Happy Heiney’s hemp breast pads: Amazon.com $12.50 for 3 pair
These were another nice option for nighttime, though not as soft as the fleece in the Charlie Banana or the Knickernappies. But the hemp was also cooler than the fleece. I had them in two different diameters, though I’m not sure if they still make them in both sizes. The small size worked Ok for day time, but were still a little thicker than I liked and either size worked at night. In some ways I preferred larger pads at night since almost every brand I tried was prone to move out of place. While the hemp makes these pads very absorbent, they are not waterproof, so I didn’t love them for serious overnight engorgement leaks.
WillowSprouts cotton hemp nursing pads: Amazon.com $14.95 for 4 pair
These are nice pads and a pretty good deal, but really neither here nor there. They are thin, the only pads I could find that hid under clothes almost as smoothly as my Gerber pads. They can handle some leaks, but they aren’t super absorbent and they aren’t waterproof either. But they were also more reasonably priced than most of the breast pads I tried. Though much softer and more comfortable than the cheap Gerber. Also, one of the only pads I could use comfortably when I struggled with blebs.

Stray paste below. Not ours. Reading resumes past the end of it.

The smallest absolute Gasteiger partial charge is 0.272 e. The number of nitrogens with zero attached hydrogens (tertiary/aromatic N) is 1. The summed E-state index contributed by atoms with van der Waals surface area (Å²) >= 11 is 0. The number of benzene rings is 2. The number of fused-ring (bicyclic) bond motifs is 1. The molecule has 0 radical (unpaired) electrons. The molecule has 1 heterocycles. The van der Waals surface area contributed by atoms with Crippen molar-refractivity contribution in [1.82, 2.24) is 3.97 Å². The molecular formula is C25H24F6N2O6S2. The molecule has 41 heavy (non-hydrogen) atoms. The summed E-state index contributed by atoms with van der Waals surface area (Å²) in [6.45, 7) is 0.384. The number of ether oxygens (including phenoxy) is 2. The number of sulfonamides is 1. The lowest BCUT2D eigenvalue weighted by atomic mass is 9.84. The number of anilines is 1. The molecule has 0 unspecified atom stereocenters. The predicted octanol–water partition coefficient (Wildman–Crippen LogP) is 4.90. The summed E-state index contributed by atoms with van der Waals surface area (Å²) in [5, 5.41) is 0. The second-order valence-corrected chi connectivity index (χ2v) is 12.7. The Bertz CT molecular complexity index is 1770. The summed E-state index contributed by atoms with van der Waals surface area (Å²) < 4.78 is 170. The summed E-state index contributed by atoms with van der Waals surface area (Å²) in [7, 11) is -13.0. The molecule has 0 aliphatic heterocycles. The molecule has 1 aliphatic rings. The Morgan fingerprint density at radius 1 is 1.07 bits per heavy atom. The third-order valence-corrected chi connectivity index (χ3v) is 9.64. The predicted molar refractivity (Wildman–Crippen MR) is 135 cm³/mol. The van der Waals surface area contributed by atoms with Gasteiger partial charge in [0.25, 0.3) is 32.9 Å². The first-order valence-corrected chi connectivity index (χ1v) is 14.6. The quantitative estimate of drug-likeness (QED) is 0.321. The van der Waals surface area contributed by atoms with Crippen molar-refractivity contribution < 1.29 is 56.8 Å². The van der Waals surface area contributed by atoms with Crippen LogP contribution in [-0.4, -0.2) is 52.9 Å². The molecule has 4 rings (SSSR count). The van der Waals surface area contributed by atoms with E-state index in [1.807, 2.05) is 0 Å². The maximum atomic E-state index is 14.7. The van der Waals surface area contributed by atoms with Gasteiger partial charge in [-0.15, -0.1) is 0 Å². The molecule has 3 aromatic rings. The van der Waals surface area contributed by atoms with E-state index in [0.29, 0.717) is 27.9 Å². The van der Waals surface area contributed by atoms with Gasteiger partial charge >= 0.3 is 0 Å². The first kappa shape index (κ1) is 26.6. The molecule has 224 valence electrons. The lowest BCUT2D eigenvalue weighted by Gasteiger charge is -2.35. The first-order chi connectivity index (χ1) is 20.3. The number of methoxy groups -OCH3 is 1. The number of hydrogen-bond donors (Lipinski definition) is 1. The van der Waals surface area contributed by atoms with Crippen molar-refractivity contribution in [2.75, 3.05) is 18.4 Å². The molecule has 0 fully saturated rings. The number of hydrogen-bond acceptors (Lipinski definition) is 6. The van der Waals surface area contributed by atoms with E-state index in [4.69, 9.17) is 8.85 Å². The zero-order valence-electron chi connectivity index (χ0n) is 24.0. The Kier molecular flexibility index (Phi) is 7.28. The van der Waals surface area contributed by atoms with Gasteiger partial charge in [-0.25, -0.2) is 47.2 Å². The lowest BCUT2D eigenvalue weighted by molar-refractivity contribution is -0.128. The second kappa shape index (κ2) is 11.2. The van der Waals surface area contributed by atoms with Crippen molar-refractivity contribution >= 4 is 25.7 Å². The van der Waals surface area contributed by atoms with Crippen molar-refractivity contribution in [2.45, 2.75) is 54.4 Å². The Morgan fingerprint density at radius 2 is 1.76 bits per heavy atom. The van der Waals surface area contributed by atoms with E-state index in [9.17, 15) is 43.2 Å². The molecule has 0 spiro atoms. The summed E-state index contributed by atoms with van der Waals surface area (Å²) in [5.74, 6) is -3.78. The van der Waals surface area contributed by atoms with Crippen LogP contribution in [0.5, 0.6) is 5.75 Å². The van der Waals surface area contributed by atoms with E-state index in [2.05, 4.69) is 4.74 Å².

Knickernappies Stay-Dry nursing pads: Amazon.com $12.99 for 3 pair
These were my second favorite night time breast pad. They were thinner than the Charlie Banana pads, but not as absorbent, though also just as waterproof. Because of their thinness they were less bulky looking, but also more likely to bunch up. Overall still a good choice.